Politics

The Breakout Star of the Mueller Report

By her own account, Hope Hicks was a voice of reason in the Trump administration. Should we trust her?

Donald Trump and Hope Hicks stand outside the White House.
Donald Trump and Hope Hicks at the White House on March 29, 2018.
Mandel Ngan/AFP/Getty Images

Hope Hicks has long been one of Trump World’s greatest mysteries. She had never so much as volunteered for a political candidate when Donald Trump tapped her, at age 26, to be his campaign’s press secretary in 2015. At the time, she seemed like the ne plus ultra of a Trump hire: a young, glamorous model who worked for his daughter’s clothing company. It wasn’t hard to see why Trump picked her. It was hard to imagine why a woman with no obvious ideological ax to grind would stunt her nascent career in public relations by signing on with a PR disaster.

After the release of a redacted version of Robert Mueller’s special counsel report on Thursday, it’s gotten a lot easier to comprehend Hicks’ motives. She emerged as a somewhat unexpected breakout star of the report, a candid source for investigators who shed light on the president’s unwillingness to take his aides’ advice and confront inevitable consequences. The Hicks of the Mueller report is a capable PR professional who tried her darnedest to protect her boss from his worst impulses, advocated for him when appropriate, and ultimately stood on the side of truth and decency.

At least, that’s according to Hicks. The anecdotes that make Hicks look adept and intelligent all come from the same source: Hope Hicks.

There are at least two instances where Hicks recounted for investigators—with no corroborating accounts from anyone else—how hard she worked to get Trump to stop saying obstruction-y things to the press. After Trump hinted in a pre-taped interview with Fox Business’ Maria Bartiromo that he might ask James Comey to resign his FBI post, Hicks claims to have told him they should have Fox remove the quote from the final broadcast version. “But the President wanted to keep it in, which Hicks thought was unusual,” the report says. A few months later, Trump gave an “unplanned interview” to the New York Times, in which he badmouthed then–Attorney General Jeff Sessions for recusing himself from the Russia investigation. Here’s how the report says it went down: “Hicks, who was present for the interview, recalled trying to ‘throw [herself) between the reporters and [the President]’ to stop parts of the interview, but the President ‘loved the interview.’ ”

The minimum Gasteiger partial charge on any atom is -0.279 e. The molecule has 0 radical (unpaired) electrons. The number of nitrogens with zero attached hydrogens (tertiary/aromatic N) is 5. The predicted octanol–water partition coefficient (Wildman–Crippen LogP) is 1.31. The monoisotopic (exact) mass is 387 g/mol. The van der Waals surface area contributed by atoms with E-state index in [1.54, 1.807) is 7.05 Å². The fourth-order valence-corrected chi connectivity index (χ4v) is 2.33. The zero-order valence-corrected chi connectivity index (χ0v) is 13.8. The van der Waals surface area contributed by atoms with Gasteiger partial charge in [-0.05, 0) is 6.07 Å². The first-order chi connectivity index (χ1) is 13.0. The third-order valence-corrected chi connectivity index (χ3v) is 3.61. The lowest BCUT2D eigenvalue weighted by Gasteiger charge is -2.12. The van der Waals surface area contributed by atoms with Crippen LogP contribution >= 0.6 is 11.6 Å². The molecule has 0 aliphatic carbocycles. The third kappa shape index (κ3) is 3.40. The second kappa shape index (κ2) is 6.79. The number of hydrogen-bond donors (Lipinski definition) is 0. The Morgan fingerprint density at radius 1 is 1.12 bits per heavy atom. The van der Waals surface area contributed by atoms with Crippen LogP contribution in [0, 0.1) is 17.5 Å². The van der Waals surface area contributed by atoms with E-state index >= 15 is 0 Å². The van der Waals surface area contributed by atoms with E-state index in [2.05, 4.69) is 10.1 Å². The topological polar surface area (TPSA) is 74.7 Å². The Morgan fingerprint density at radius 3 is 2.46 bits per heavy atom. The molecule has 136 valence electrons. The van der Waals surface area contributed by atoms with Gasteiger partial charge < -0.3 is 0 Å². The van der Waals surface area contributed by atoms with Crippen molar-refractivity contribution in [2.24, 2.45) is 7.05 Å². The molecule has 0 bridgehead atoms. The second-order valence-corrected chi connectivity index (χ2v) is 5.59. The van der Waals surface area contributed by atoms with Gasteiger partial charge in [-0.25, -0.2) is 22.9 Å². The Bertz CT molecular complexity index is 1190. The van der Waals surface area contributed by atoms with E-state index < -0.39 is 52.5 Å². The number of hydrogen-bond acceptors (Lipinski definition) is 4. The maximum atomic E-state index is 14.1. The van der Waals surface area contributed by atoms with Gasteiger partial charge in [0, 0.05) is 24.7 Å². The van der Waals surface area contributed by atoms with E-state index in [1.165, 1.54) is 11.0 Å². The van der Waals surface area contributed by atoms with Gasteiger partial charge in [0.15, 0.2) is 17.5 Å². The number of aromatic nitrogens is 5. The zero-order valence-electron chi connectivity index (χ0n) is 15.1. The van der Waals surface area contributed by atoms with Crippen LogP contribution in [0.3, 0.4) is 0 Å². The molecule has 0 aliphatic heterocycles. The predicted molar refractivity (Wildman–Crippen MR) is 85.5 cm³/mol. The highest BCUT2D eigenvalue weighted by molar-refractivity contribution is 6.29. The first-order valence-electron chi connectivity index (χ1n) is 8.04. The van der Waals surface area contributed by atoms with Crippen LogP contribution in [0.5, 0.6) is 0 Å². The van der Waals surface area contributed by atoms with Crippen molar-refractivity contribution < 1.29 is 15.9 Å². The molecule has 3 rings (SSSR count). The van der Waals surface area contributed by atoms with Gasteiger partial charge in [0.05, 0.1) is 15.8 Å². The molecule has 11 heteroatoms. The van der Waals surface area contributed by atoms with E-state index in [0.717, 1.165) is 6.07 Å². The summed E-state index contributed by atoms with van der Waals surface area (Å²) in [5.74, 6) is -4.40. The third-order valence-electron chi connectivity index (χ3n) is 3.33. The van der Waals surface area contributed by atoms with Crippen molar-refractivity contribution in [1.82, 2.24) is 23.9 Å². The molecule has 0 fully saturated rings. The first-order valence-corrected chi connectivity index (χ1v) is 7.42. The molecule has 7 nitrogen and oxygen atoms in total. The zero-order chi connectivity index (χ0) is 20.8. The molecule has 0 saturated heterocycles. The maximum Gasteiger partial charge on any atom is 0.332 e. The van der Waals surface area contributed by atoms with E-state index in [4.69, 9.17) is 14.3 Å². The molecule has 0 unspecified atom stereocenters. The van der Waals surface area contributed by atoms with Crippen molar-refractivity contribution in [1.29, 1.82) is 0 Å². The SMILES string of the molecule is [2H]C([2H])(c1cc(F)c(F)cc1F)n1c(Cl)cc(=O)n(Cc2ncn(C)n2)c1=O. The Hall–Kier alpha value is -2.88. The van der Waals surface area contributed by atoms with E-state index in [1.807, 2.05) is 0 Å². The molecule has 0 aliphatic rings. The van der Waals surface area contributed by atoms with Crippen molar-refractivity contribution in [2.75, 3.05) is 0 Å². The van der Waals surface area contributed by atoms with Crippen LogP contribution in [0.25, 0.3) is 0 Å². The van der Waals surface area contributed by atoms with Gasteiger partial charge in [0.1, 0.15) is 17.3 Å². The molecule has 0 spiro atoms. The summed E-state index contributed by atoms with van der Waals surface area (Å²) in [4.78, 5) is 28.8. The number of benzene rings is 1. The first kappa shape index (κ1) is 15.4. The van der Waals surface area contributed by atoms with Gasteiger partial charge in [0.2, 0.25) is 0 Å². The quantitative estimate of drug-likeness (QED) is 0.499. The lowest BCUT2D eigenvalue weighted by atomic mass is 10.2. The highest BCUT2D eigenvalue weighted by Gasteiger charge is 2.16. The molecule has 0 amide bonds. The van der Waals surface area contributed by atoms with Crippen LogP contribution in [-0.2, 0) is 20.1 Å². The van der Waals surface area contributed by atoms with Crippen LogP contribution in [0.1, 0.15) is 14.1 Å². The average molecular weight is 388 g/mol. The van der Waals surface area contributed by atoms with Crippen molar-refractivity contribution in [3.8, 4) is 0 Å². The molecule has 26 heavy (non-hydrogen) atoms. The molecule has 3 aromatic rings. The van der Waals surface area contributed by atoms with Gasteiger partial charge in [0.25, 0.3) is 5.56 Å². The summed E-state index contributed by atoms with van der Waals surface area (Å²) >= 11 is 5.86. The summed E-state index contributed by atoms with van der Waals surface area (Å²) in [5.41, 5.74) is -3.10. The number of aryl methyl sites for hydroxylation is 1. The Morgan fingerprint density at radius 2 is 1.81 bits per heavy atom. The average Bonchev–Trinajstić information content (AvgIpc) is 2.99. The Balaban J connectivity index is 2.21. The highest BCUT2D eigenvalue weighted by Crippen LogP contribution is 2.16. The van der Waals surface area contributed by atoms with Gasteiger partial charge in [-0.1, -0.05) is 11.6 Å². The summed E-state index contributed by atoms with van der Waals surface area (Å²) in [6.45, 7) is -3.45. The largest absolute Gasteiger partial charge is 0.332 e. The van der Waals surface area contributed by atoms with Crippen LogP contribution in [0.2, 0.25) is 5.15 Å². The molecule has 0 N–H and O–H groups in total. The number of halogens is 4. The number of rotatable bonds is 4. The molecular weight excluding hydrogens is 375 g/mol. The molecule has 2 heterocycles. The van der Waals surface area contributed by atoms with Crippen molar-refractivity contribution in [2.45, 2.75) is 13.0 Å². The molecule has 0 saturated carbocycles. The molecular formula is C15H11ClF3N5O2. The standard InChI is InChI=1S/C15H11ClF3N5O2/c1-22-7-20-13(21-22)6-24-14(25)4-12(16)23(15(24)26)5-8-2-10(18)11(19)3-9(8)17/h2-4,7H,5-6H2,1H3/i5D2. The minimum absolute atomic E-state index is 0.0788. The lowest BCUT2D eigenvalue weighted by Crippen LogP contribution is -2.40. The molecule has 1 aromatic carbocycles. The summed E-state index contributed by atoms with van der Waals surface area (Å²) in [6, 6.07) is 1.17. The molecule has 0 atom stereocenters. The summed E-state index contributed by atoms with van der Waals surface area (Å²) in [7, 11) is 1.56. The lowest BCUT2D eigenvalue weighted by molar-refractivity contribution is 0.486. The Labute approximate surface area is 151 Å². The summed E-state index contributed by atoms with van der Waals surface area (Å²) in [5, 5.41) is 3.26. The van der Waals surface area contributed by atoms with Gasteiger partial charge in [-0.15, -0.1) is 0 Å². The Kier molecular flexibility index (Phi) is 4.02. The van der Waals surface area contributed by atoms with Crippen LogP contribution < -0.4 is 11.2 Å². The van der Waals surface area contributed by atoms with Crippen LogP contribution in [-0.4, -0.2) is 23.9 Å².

What an American, making a human wall of herself to preserve the integrity of the special counsel’s investigation! What a communications director, pulling a Secret Service–taking-a-bullet move to prevent her client from making a fool, or criminal, of himself!

There’s nothing to suggest Hicks didn’t take these smart (if no-brainer) steps in the course of her duties. But the Hicks who emerges in these anecdotes only bears responsibility for the heroic behind-the-scenes efforts to contain Trump, not any of the bad stuff she surely commended, ignored, or egged him on to do. During Trump’s campaign and presidency, Hicks was one of the few people trusted with helping craft Trump’s tweets, which have famously bullied private citizens, fomented hate for Muslims and immigrants, made sexist cracks at women who criticized him, and edged the country closer to a nuclear showdown. According to one Trump campaign official, some of Trump’s most merciless Twitter insults have come from Hicks’ keyboard.

The Mueller report does contain one challenge to Hicks’ glowing account of her own tenure. It concerns a conversation in summer 2017, when Hicks made a valiant effort to get Trump to understand the potential damage that could be inflicted by the emails setting up a June 2016 meeting between Donald Trump Jr., other campaign staffers, and a Kremlin-linked attorney. Hicks “recalled being shocked by the emails,” and tried to convince Trump to release them before they could leak and suggested arranging a “softball interview” with Trump Jr. Hicks says, per the report, that she was stymied by Trump, who was convinced the emails would never leak and wanted to keep them private.

Here, Hicks sounds like a solid crisis communications strategist who wants to show the public that Trump and his family have nothing to hide. And her story may be true. But another Trump staffer contradicts her account. Former Trump legal team spokesman Mark Corallo produced notes for investigators from a conversation he had with Hicks and Trump after the New York Times ran a piece on the Trump Tower meeting. Regarding the emails Hicks said she tried to get Trump to release, Corallo wrote, “Hope says ‘only a few people have [them]. [They] will never get out.’ ” Hicks told investigators she didn’t remember saying that—or maybe she did, and she was simply “channeling the President.”

The Mueller report has given Hicks and her former colleagues the opportunity to write themselves into the first draft of the Trump chapter of U.S. history, and no one’s compiled a better press release for themselves than Hicks. In talking to investigators, she studiously followed the advice she says she gave Trump: She got out ahead of the story and set her own narrative before anyone else could define her time in the administration. The parts of Hicks’ story that might reflect poorly on her character—her admission to House investigators that she’s told “white lies” for Trump, for instance—don’t make it into the Mueller report. Those aspects of her narrative will now be buried under this substantive and politically powerful document. Hicks’ accounts of trying to protect Trump from himself speak volumes about her PR acumen. Her ability to shovel those accounts into a widely read and highly trusted public record says even more.